New Bankruptcy Opinion: IN RE NORTH AMERICAN CLEARING, INC. – Bankr. Court, MD Florida, 2015

In re NORTH AMERICAN CLEARING, INC., Chapter 7, Debtor.

Case No. 6:08-ap-00145-KSJ.

United States Bankruptcy Court, M.D. Florida, Orlando Division.

July 29, 2015.


KAREN S. JENNEMANN, Bankruptcy Judge.

Richard Goble, a pro se creditor in this Securities Investor Protection Act (“SIPA”) [1] liquidation proceeding of North American Clearing, Inc. (“NACI”), seeks compensation from the Trustee, Robert Gilbert, and the Securities Investor Protection Corporation (“SIPC”) for property allegedly removed, destroyed, or damaged by the Trustee. [2] Goble pursues these damages on behalf of himself and two entities he owns, G&G Holdings, Inc. (“G&G”) and Financial Industry Association (“FIA”). He claims damages totaling $5,087,845.22.

The Court denies the motion for several reasons. Goble, who is not a lawyer, cannot represent his corporate entities, FIA or G&G. The principles of res judicata and the Barton doctrine both bar the movant’s claims. Last, Goble waived any claims the movants ever held.

NACI was a small broker-dealer and clearing house placed into SIPA liquidation as of May 27, 2008. [3] Goble, through a trust, was the sole owner and an employee of NACI prior to the liquidation proceedings. Goble consistently and continuously has disputed the events that led to NACI’s ultimate liquidation in litigation primarily filed in the United States District Court for the Middle District of Florida (the “District Court”). G&G owns the real property NACI formerly used for its office. FIA was a trade association that advocated on behalf of small broker dealers. Goble has an ownership interest in both G&G and FIA.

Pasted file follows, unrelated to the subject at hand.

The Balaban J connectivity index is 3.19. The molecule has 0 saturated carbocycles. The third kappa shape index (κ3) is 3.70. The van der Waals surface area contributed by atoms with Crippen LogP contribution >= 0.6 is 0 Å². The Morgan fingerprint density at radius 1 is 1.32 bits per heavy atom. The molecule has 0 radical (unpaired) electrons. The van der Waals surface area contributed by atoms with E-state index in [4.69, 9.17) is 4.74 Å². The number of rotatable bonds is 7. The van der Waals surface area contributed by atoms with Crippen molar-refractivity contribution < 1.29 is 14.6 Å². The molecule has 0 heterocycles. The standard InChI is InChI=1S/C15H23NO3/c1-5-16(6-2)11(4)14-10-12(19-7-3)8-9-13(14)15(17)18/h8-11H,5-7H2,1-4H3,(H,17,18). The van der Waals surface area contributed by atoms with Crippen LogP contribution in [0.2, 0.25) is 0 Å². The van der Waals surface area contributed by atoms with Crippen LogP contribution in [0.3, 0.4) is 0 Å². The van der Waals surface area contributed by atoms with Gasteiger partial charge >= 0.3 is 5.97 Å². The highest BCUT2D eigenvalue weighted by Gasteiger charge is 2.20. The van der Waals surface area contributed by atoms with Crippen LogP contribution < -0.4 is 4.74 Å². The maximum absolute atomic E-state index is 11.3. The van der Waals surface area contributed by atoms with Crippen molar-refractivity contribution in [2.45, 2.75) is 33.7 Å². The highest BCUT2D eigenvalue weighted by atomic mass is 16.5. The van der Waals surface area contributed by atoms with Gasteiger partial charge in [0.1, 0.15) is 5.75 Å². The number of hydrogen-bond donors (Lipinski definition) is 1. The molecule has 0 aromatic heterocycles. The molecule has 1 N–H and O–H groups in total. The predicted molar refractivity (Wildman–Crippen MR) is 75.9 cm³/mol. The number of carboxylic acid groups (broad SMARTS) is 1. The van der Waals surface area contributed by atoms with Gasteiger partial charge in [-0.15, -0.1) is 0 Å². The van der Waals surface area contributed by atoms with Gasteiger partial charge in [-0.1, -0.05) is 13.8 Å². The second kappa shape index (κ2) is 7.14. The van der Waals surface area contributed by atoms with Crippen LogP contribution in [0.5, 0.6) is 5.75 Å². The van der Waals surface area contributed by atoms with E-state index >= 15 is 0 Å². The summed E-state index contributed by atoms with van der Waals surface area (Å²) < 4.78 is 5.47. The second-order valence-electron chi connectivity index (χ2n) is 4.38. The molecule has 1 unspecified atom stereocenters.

The extensive litigation surrounding NACI was precipitated by the SEC’s complaint for injunctive relief against NACI, Goble, and other defendants in the District Court, [4] which initially appointed a receiver, then on July 28, 2008, entered the SIPA Order commencing this liquidation proceeding. [5] The SIPA Order appointed Gilbert as the Trustee and ordered him to pursue the orderly liquidation of NACI under the SIPA. [6] The SIPA Order also removed the liquidation proceeding to this Court. [7]

Nearly seven years after NACI’s liquidation began, Goble now seeks damages from the Trustee and SIPC for lost software that belonged to FIA, various missing pieces of personal property such as furniture and computer equipment that belonged to Goble, FIA, or G&G, damage caused to NACI’s former office space, and reimbursement for different post-petition property expenses incurred by G&G.

Goble, is a pro se litigant who is not a lawyer. He cannot represent the interests of the corporate entities FIA and G&G. “The rule is well established that a corporation is an artificial entity that can act only through agents, cannot appear pro se, and must be represented by counsel.” [8] This rule “applies even where the person seeking to represent the corporation is its president and major stockholder.” [9] This Court’s Local Rule 1074-1 also reiterates the sentiment. [10] Goble cannot assert claims on behalf of FIA and G&G.

The principles of res judicata bars Goble’s individual claims. Goble, FIA, and G&G previously sued SIPC in the District Court seeking the same damages he now seeks against SIPC before the Bankruptcy Court. In the first action, [11] Goble pursued negligence, gross negligence, and conversion claims against SIPC for the destruction and/or theft of G&G and FIA assets. [12] This action later was consolidated with a second case filed by Goble, G&G, and FIA in the District Court (collectively, the “Prior Litigation”). [13]